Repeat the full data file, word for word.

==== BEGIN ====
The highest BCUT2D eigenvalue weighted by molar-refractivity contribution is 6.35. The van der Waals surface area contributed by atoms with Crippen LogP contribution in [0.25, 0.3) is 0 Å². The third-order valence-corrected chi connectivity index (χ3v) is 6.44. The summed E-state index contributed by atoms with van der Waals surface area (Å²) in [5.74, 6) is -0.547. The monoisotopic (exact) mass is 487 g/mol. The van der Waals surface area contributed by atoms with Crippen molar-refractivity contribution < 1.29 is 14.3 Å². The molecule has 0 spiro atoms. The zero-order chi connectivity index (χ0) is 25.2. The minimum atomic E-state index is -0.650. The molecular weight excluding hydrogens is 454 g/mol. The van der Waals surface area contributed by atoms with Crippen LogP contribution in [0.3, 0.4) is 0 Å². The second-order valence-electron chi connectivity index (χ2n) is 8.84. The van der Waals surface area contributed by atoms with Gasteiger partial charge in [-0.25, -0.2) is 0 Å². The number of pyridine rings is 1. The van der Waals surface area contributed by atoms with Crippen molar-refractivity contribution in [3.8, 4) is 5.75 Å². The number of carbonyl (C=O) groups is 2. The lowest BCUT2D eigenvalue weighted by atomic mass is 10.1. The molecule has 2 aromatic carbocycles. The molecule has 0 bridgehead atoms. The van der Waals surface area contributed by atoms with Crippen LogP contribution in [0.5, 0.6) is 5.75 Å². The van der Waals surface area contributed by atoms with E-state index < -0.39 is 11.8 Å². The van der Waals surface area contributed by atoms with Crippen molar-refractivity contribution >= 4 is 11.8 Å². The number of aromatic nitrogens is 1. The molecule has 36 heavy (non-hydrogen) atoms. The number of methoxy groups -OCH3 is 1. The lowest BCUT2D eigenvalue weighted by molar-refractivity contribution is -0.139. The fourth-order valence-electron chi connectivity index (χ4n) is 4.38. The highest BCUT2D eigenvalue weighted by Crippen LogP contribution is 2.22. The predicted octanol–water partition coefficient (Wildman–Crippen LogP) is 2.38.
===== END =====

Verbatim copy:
The highest BCUT2D eigenvalue weighted by molar-refractivity contribution is 6.35. The van der Waals surface area contributed by atoms with Crippen LogP contribution in [0.25, 0.3) is 0 Å². The third-order valence-corrected chi connectivity index (χ3v) is 6.44. The summed E-state index contributed by atoms with van der Waals surface area (Å²) in [5.74, 6) is -0.547. The monoisotopic (exact) mass is 487 g/mol. The van der Waals surface area contributed by atoms with Crippen molar-refractivity contribution < 1.29 is 14.3 Å². The molecule has 0 spiro atoms. The zero-order chi connectivity index (χ0) is 25.2. The minimum atomic E-state index is -0.650. The molecular weight excluding hydrogens is 454 g/mol. The van der Waals surface area contributed by atoms with Crippen LogP contribution in [0.3, 0.4) is 0 Å². The second-order valence-electron chi connectivity index (χ2n) is 8.84. The van der Waals surface area contributed by atoms with Gasteiger partial charge in [-0.25, -0.2) is 0 Å². The number of pyridine rings is 1. The van der Waals surface area contributed by atoms with Crippen molar-refractivity contribution in [3.8, 4) is 5.75 Å². The number of carbonyl (C=O) groups is 2. The lowest BCUT2D eigenvalue weighted by atomic mass is 10.1. The molecule has 2 aromatic carbocycles. The molecule has 0 bridgehead atoms. The van der Waals surface area contributed by atoms with Crippen LogP contribution in [0.5, 0.6) is 5.75 Å². The van der Waals surface area contributed by atoms with E-state index < -0.39 is 11.8 Å². The van der Waals surface area contributed by atoms with Crippen molar-refractivity contribution >= 4 is 11.8 Å². The number of aromatic nitrogens is 1. The molecule has 36 heavy (non-hydrogen) atoms. The number of methoxy groups -OCH3 is 1. The lowest BCUT2D eigenvalue weighted by molar-refractivity contribution is -0.139. The fourth-order valence-electron chi connectivity index (χ4n) is 4.38. The highest BCUT2D eigenvalue weighted by Crippen LogP contribution is 2.22. The predicted octanol–water partition coefficient (Wildman–Crippen LogP) is 2.38.